GL:  My Sequential Team consists of Penciler and Layout Artist John Howard, Inker and Letterer Chis Wendha, Colorist Paul Bilick and Editor Jake Ryan. Cover Team- Artists Ced Nocon, Kristian Rossi, John Howard and Chris Oak and Colorists Paul Bilick and Felipe Obando.  Production Team- Logo and Character Designer James Dean Anderson, Creature and Character Designer Carlos Villas, Co-Producer Tank Ferret.  
 

CB: What’s the workflow like? How do you like to work?

GL:  Teamwork is the foundation of Braincage. Character and creature designs are given extra attention- we develop them to work in all mediums such as comics, video games and film so that screen and other adaptations will stay true to the original source material. All content is scrutinized and input is given by all members of the development and visual art teams. We’re all big kids, so we can handle it- the best end result is our priority.
 

CB: What have you been learning from crowdfunding and creating through this process?

GL:  Developing your own model is important because what works for another campaign won’t necessarily work for yours.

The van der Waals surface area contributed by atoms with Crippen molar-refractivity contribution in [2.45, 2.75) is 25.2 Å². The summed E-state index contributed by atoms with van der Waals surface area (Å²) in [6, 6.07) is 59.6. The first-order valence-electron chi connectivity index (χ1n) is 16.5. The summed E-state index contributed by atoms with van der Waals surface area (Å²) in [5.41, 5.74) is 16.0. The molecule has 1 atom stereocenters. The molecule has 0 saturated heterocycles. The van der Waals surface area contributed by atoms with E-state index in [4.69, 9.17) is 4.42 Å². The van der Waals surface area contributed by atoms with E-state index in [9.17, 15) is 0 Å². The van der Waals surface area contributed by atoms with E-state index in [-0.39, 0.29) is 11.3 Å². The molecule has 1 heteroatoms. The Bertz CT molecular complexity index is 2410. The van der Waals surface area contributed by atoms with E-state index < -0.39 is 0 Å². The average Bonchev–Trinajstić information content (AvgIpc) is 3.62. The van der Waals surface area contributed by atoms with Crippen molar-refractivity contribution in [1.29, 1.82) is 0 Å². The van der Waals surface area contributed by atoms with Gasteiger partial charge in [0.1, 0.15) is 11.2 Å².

CB: What is your purpose for telling this story and what are your plans beyond this book? Are there more stories to tell?

GL: Gun Demon is all about fun. I’d love for it to be a child’s first comic book that helps inspire the next generation of comic book fans and a return to fun and exciting superhero comics for those who haven’t got enough of that in recent years. This is the first issue in a four issue mini series and I’m planning on .

 

CB: What do you think makes this comic unique from similar books?

GL:  Other than some of the concepts I mentioned previously that Gun Demon has in common with Spiderman and Punisher, I can’t think of any books that are similar.
I think the in-depth world building, gradual character progression and the crossovers, team ups and events we have planned will give Readers many reasons to keep reading.  

 

CB: Thanks for chatting with us! Good luck and we are rooting for you!

GL:  Thank you, Chris! Hail!  

Check out the book here!

 

@tankferretart @johnhowarddraws

 

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HARDLY HEROES #1
by Bryan Cody

Check out the book here!

 
 
 
Chris Braly: Tell our readers your elevator pitch for Hardly Heroes #1 – Briefly tell our readers the pitch.